The bottom-line message from these data is that primary cryoablation is not a very effective treatment for prostate cancer, Dr. Williams concluded. Based on only 2 years of follow-up, the reported biochemical recurrence-free survival rate has little relevance and it is unimpressive, considering that the same outcome would be expected with hormone therapy alone.

The positive biopsy rate is also unacceptably high and the association with erectile dysfunction disappointing, he noted.

"Until data from long-term studies demonstrate otherwise, cryoablation cannot be considered an equivalent alternative to standard primary therapies for prostate cancer," Dr. Williams said.

In patients undergoing unilateral nerve-sparing prostatectomy, no difference in potency rates was seen between sural nerve grafts and early penile rehabilitation. Results with sural nerve grafts during robotic prostatectomy are similar to those for unilateral nerve sparing without nerve grafts.

Urologists began using sural nerve grafts approximately 8 years ago as a strategy to improve potency rates after patients underwent radical prostatectomy. While some reports have suggested it was beneficial as a treatment, two studies reported at this year's AUA meeting refute that idea.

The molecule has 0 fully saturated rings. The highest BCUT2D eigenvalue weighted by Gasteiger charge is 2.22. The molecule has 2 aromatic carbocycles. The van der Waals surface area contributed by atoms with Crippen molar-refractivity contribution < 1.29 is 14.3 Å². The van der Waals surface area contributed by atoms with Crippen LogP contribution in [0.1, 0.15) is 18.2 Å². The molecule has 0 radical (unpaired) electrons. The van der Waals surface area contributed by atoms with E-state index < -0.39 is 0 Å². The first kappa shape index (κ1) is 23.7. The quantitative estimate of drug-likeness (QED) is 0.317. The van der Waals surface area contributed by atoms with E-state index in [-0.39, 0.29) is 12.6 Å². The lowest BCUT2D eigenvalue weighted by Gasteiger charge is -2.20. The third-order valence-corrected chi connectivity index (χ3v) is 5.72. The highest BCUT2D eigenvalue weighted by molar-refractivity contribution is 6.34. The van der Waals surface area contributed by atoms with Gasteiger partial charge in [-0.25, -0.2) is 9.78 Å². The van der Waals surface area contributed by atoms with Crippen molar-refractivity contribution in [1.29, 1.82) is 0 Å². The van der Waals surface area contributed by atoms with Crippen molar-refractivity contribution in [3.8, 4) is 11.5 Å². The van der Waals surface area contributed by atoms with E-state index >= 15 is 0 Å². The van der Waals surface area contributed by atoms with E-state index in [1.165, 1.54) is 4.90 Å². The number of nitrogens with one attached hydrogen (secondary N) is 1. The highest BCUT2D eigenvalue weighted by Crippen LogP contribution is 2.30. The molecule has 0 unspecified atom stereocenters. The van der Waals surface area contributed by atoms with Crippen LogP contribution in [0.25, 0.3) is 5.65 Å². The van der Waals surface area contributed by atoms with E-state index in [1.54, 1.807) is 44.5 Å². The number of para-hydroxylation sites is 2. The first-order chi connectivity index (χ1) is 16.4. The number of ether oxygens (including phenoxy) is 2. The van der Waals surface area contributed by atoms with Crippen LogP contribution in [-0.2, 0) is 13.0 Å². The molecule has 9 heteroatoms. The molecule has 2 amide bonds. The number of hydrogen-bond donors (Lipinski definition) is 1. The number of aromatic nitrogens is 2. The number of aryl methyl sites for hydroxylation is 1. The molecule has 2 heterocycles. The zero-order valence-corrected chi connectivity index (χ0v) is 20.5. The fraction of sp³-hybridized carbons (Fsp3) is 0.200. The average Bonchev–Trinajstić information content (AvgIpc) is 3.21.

"Based on these data, it appears that urologists need to start thinking about new approaches for improving erectile function after radical prostatectomy when nerve-sparing surgery is not possible," Dr. Williams said.

Authors of a study to determine the reliability of PSA velocity to predict biochemical recurrence after prostatectomy found that a cutoff of 2.0 ng/mL per year provided optimal results.

These data are evidence that many aggressive, fast-growing tumors will have metastasized or extended locally prior to surgery. They do not alter the current recommendation to use a PSA velocity of 0.75 ng/mL per year as the threshold for biopsy in middle-aged men, but this new study underscores the need to follow PSA longitudinally to enable prompt treatment if the PSA level begins to rise.

"These data will not change clinical practice, but they are important for reinforcing that there is a benefit for earlier diagnosis," Dr. Williams said.

A 22-core, transrectal saturation biopsy better predicted Gleason score and tumor volume than did a standard 12-core biopsy, but neither technique accurately predicted pathologic stage.